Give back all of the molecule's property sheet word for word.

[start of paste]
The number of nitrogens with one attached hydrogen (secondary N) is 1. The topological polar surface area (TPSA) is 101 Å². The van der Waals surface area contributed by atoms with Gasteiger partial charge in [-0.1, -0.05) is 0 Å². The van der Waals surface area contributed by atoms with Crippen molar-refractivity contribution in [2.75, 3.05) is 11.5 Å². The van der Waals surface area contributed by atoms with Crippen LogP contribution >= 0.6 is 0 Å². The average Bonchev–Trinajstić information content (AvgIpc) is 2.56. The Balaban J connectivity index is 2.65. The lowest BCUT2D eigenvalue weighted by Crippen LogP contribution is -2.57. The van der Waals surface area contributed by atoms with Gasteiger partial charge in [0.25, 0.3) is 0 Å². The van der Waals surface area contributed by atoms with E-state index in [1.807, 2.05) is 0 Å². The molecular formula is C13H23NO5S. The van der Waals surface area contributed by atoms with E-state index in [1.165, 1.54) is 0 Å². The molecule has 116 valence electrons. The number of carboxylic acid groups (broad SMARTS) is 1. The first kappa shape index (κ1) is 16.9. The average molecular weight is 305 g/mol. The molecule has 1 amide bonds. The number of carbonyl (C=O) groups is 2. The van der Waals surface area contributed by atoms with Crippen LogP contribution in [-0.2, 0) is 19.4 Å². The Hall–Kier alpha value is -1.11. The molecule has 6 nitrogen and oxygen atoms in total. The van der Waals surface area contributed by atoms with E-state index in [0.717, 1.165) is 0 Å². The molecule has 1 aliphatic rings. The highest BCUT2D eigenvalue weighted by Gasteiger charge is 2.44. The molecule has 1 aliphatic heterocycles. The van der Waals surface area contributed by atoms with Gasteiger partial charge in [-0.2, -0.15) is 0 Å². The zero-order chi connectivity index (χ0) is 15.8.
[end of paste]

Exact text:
The number of nitrogens with one attached hydrogen (secondary N) is 1. The topological polar surface area (TPSA) is 101 Å². The van der Waals surface area contributed by atoms with Gasteiger partial charge in [-0.1, -0.05) is 0 Å². The van der Waals surface area contributed by atoms with Crippen molar-refractivity contribution in [2.75, 3.05) is 11.5 Å². The van der Waals surface area contributed by atoms with Crippen LogP contribution >= 0.6 is 0 Å². The average Bonchev–Trinajstić information content (AvgIpc) is 2.56. The Balaban J connectivity index is 2.65. The lowest BCUT2D eigenvalue weighted by Crippen LogP contribution is -2.57. The van der Waals surface area contributed by atoms with Gasteiger partial charge in [0.25, 0.3) is 0 Å². The van der Waals surface area contributed by atoms with E-state index in [1.807, 2.05) is 0 Å². The molecular formula is C13H23NO5S. The van der Waals surface area contributed by atoms with E-state index in [1.165, 1.54) is 0 Å². The molecule has 116 valence electrons. The number of carboxylic acid groups (broad SMARTS) is 1. The first kappa shape index (κ1) is 16.9. The average molecular weight is 305 g/mol. The molecule has 1 amide bonds. The number of carbonyl (C=O) groups is 2. The van der Waals surface area contributed by atoms with Crippen LogP contribution in [-0.2, 0) is 19.4 Å². The Hall–Kier alpha value is -1.11. The molecule has 6 nitrogen and oxygen atoms in total. The van der Waals surface area contributed by atoms with E-state index in [0.717, 1.165) is 0 Å². The molecule has 1 aliphatic rings. The highest BCUT2D eigenvalue weighted by Gasteiger charge is 2.44. The molecule has 1 aliphatic heterocycles. The van der Waals surface area contributed by atoms with Gasteiger partial charge in [-0.2, -0.15) is 0 Å². The zero-order chi connectivity index (χ0) is 15.8.